News Operators

Mobile operator Umniah turns to Bango Payment Platform for app store billing

Bango Main

In the last few weeks, yet another mobile network operator has chosen the Bango Payment Platform for app store carrier billing. Umniah, one of the fastest-growing Jordanian mobile network operators, plans a range of app store connections through Bango’s platform, starting last month with the launch of Microsoft’s Windows Phone Store.

But why are platforms such as Bango becoming more important in the world of app stores and billing? Put simply, it enables consumers (even those without credit cards) to be charged in a more flexible manner, and opens app stores to more people than ever before. Whilst on the operator side, Bango simplifies integrating with each of the various app stores and makes it easier for consumers to obtain content, which in turn drives revenue.

Bango Payment Platform and Umniah team up

The benefit for consumers is that Umniah’s subscribers can use the Windows Phone Store and use one-click carrier billing with the cost charged to their phone bill, without having to use a credit card or even to register their personal details.

Jordan’s Umniah is just one of the regional operators experiencing massive growth in smartphone uptake, with IDC recently announcing that penetration grew from 27% in 2013 to 41.9% by the end of 2012 (an increase of 83%), with forecasts suggesting that penetration will exceed 60% by the end of this year.

Carrier billing is one of the key components of mobile commerce of course, using the phone bill to increase access to the vast universe of games, apps, music and other digital content.


When carrier-based billing has been used in emerging markets (like Jordan), Bango says it routinely sees growth in digital content sales between 300% and 400%. And it seems the app stores are ready to embrace carrier billing via payments platforms such as Bango. Amazon, Samsung, BlackBerry, Facebook, Mozilla, Google and Microsoft have all chosen Bango to power their carrier billing capability.

As far as Windows Phone goes, Microsoft in particular seems to be behind the concept of carrier billing, with around 86 live mobile network operators in 50 countries already live.


Commenting on the deal with Umniah, Bango CEO Ray Anderson said:

“Bango is playing a leading role in rolling out carrier billing across the Middle East, and this is our first integration in Jordan. The world’s leading Mobile Network Operators continue to choose the Bango Payment Platform as a single point of integration to deliver carrier billing in the world’s app stores, and we look forward to activating further stores with Umniah. Bango’s goal is to unite the world’s Mobile Network Operators with the world’s app store giants, maximizing the reach of one-click payment. Each new country that we launch is an important milestone on our journey”.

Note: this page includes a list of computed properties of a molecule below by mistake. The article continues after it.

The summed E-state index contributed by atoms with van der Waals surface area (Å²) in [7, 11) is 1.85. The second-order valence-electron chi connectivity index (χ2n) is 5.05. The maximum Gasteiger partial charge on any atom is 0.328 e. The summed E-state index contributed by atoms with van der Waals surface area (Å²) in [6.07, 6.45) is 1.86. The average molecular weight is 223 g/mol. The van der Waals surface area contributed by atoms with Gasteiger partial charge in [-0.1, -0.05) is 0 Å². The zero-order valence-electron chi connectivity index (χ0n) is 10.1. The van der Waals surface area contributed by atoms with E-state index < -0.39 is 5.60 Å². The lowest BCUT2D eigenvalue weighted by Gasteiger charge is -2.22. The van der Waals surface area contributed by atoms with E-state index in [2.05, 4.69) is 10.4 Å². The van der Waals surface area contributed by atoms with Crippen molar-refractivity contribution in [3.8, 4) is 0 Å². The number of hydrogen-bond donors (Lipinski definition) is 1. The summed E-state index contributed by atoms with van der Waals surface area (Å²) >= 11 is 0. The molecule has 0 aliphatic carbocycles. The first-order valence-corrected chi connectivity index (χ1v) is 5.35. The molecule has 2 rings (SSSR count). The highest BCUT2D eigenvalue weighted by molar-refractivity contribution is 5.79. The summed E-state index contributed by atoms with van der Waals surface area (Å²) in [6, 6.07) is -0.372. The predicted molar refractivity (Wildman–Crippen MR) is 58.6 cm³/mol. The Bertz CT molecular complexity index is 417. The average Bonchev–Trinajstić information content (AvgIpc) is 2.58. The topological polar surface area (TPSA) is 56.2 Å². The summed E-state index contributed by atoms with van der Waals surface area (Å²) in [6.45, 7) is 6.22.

Bango Benefits

Commenting on the occasion, Omar Omoush, Umniah’s Marketing Director, added:

“We take pride in this partnership, which is part of Umniah’s continued efforts towards providing the best services to our customers. At Umniah, we are constantly keen on keeping abreast with latest technologies and providing our customers with the latest solutions in the digital world. Our partnership today is a main enabler towards driving mobile commerce, which we believe is the future of commerce”.

In turn, Hussein Malhas, Microsoft Jordan Country Manager, said, “We are dedicated to making the latest technologies and solutions available to customers across Jordan, which has been firmly cementing its standing as a pioneer in the implementation of cutting-edge projects such as the one with Bango and Umniah. At Microsoft Jordan, we strive to support the national plan, which aims to develop and advance the Kingdom’s rapidly growing online payment and telecom industries”.

Mobile Industry Review would like to thank Richard Leyland, VP of Marketing at Bango, for providing us with information used in this article.

By Roland Banks

Roland Banks has been passionate about mobile technology for the past 20 years. He started his career at British Telecom's research division working on collaborative virtual reality environments, before becoming a video streaming specialist at 3 UK where he helped launch some of the world's first mobile video services. More recently he enjoys writing about his obsession, and developing software that helps mobile operators analyse their subscriber data.

Roland has lived in Asia for the past 5 years, and tries to indulge his other passion for riding motorcycles whenever possible.

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